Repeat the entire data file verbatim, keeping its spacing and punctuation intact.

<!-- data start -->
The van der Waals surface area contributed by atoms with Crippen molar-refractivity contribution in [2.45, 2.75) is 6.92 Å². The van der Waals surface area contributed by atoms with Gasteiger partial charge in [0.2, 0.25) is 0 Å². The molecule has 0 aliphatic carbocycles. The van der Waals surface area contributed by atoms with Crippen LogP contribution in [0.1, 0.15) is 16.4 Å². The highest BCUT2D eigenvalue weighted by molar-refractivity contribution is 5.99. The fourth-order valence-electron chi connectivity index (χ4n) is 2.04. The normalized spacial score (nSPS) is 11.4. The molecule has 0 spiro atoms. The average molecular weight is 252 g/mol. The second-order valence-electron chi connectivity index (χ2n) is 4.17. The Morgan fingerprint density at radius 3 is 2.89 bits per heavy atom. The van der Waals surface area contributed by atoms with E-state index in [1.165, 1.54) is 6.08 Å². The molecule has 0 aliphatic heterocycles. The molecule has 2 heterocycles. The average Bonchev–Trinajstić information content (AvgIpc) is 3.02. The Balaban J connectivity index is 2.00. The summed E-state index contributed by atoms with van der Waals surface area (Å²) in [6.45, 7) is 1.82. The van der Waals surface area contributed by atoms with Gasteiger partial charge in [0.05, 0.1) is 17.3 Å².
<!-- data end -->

The van der Waals surface area contributed by atoms with Crippen molar-refractivity contribution in [2.45, 2.75) is 6.92 Å². The van der Waals surface area contributed by atoms with Gasteiger partial charge in [0.2, 0.25) is 0 Å². The molecule has 0 aliphatic carbocycles. The van der Waals surface area contributed by atoms with Crippen LogP contribution in [0.1, 0.15) is 16.4 Å². The highest BCUT2D eigenvalue weighted by molar-refractivity contribution is 5.99. The fourth-order valence-electron chi connectivity index (χ4n) is 2.04. The normalized spacial score (nSPS) is 11.4. The molecule has 0 spiro atoms. The average molecular weight is 252 g/mol. The second-order valence-electron chi connectivity index (χ2n) is 4.17. The Morgan fingerprint density at radius 3 is 2.89 bits per heavy atom. The van der Waals surface area contributed by atoms with E-state index in [1.165, 1.54) is 6.08 Å². The molecule has 0 aliphatic heterocycles. The molecule has 2 heterocycles. The average Bonchev–Trinajstić information content (AvgIpc) is 3.02. The Balaban J connectivity index is 2.00. The summed E-state index contributed by atoms with van der Waals surface area (Å²) in [6.45, 7) is 1.82. The van der Waals surface area contributed by atoms with Gasteiger partial charge in [0.05, 0.1) is 17.3 Å².